Protecting Wildlife Corridors
Connecting What Matters
As Florida’s population booms, new roads, housing developments, and shopping centers fragment natural ecosystems. Poorly planned expansion of cities cuts off natural movement corridors used by wildlife. The importance of maintaining landscape connectivity to ensure the survival of wide-ranging wildlife species, such as black bears, has been documented for nearly 30 years. Yet, there is still no coordinated, statewide effort to protect natural corridors that provide wildlife with access to safe passageways between conservation areas.
Without conservation corridors, iconic species like the Florida black bear and the Florida panther are at risk of becoming isolated in small islands of protected lands. Corridors allow individual animals from different populations to successfully breed with each other and ensure genetic diversity. They also allow animals to move to different habitats to find food and water as part of their natural migration patterns. With the support of our members and partners, Conservation Florida is leading the charge to protect a statewide network of natural corridors.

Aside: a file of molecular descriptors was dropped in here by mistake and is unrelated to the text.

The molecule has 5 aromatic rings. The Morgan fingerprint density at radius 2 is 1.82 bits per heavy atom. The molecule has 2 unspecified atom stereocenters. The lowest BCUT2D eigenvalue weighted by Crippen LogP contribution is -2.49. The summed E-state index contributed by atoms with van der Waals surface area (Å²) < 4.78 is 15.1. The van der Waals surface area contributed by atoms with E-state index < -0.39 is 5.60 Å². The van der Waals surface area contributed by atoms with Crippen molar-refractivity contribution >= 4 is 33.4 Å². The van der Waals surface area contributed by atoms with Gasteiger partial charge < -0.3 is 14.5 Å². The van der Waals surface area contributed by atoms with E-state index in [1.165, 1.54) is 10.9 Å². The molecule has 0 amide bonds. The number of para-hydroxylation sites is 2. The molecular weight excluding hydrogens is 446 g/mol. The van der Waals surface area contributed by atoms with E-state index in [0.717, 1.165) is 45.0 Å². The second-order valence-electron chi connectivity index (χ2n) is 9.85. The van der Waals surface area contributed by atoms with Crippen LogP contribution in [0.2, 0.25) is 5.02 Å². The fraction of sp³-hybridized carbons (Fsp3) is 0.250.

The Florida Wildlife Corridor
The Conservation Trust for Florida is a partner in this effort. We are building on the momentum and the interest created by the Florida Wildlife Corridor expeditions by engaging landowners and government partners to protect critical parcels and make the corridor vision a reality.